So three months later my next meeting rolls around. I get to the office at my meeting time of 9:30 and precede to wait 2-3 hours until my number is called. Once it is my turn I present my papers and the lady processing my stuff looks confused. She wants to know where my medical clearance papers are. Apparently I was supposed to get medically cleared before this meeting but I was never sent an appointment time. So I was given another 3 month extension and was told to come back about 3 months later with my medical paperwork. Unfortunately they didn't tell me how/where to get a medical appointment.
After a few dozen phone calls/emails I found out that the French Consulate in Chicago gave me the wrong type of visa so that was why I never received a medical appointment. So I had to gather a bunch of new paperwork and send it off to another office. About 2 weeks later I still hadn't gotten work about my medical visit so I sent a few more emails... apparently my stuff had gotten lost in the mail. So I had to make more copies of everything and I had to hand deliver my dossier to another small office on the other side of the city. Luckily this person I was dealing with got everything sorted out and I had my medical visit scheduled a week later.
The medical visit went fine and I only had to wait about an hour. And I even got to keep my chest xray! But I had gotten what I had come for... another piece of paper that said I was medically cleared to live in France.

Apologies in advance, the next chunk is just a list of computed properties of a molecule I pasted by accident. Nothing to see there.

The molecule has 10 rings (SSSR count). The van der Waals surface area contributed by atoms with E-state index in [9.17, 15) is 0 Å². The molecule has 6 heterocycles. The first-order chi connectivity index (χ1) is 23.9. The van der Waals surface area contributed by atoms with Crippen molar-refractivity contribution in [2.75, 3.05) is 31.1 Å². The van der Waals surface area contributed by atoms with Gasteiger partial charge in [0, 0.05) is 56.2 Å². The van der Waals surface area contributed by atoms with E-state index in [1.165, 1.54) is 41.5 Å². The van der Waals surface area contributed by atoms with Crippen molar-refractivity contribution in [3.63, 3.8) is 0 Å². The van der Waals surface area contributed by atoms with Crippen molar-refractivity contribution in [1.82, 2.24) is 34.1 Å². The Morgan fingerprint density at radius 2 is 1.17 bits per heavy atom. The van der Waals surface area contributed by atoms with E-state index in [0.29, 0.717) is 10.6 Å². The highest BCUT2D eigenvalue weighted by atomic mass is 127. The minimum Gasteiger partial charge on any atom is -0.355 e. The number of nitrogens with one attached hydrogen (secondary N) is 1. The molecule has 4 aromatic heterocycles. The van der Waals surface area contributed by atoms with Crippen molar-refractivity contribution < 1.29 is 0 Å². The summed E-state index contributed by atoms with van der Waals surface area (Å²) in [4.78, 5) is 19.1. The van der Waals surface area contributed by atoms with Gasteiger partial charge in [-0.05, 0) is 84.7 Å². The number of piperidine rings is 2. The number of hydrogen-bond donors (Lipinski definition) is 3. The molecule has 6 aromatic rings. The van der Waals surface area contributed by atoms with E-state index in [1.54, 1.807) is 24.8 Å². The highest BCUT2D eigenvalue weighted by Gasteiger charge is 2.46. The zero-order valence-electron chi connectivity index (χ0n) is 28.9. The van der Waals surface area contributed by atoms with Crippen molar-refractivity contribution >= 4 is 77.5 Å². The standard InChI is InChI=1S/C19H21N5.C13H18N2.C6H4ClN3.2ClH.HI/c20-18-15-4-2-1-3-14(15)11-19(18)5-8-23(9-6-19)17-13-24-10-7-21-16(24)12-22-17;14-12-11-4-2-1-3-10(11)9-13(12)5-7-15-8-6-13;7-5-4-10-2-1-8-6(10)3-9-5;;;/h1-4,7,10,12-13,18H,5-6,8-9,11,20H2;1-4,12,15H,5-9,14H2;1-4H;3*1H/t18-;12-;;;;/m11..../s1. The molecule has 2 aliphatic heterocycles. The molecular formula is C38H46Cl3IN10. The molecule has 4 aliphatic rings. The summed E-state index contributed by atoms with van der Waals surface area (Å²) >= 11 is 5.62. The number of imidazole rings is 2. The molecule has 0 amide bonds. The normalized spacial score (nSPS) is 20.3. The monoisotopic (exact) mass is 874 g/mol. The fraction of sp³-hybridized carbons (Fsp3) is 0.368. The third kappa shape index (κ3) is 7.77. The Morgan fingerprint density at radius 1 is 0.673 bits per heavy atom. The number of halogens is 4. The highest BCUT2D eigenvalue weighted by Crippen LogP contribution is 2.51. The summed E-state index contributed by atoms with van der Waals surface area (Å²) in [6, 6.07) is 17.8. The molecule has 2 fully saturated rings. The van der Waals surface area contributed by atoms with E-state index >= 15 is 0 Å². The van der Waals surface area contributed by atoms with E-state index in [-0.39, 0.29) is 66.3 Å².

Late February 2012
So back to the police office I went to wait for another 3 hours. I turned in my paperwork again and they told me to come back in 3 months to get my residence card.
I go back to the Paris police station and to stand in line again for 2 hours but this time I come out with an actual residence card (Titre de Sejour) and not just a piece of paper with a stamp on it. Success!
|Example of a Titre de Sejour|
After a few weeks I start to get worried because I had not heard back about my approval and my card was set to expire in about two weeks (which means I'm not legally allowed to work/stay in France). So I send a few more emails and find out that my paperwork was approved but the originals were sent to the wrong address. They did send me some electronic copies which I could use.
Back to the Paris police station. I had to wait for about 5 hours this time. But I had no paperwork problems. After my 10 minute meeting they handed me a piece of paper that said to come back after October 2012 to pick up my new residence card... whew!
The sheer amount of paperwork and waiting time has been amazing. But I guess I am used to it at this point and 3-4 hour waits don't really phase me anymore — it is actually kind of comical. And other Americans (and non-EU citizens) that I've talked to all said this has been their experience too—and they have to go through this same process multiple times each year even after living in France for 5+ years.
Fortunately France is starting to make steps to make all this more simplified. They now have most of the required paperwork available online (when I started everything was printed and sometimes hand written). But the laws seem to change every few months so I don't think all the offices can keep up with the changes. But I can't complain too much because I know the US Government makes it just as difficult (or possible harder) to work in the US so I feel lucky to be given this opportunity.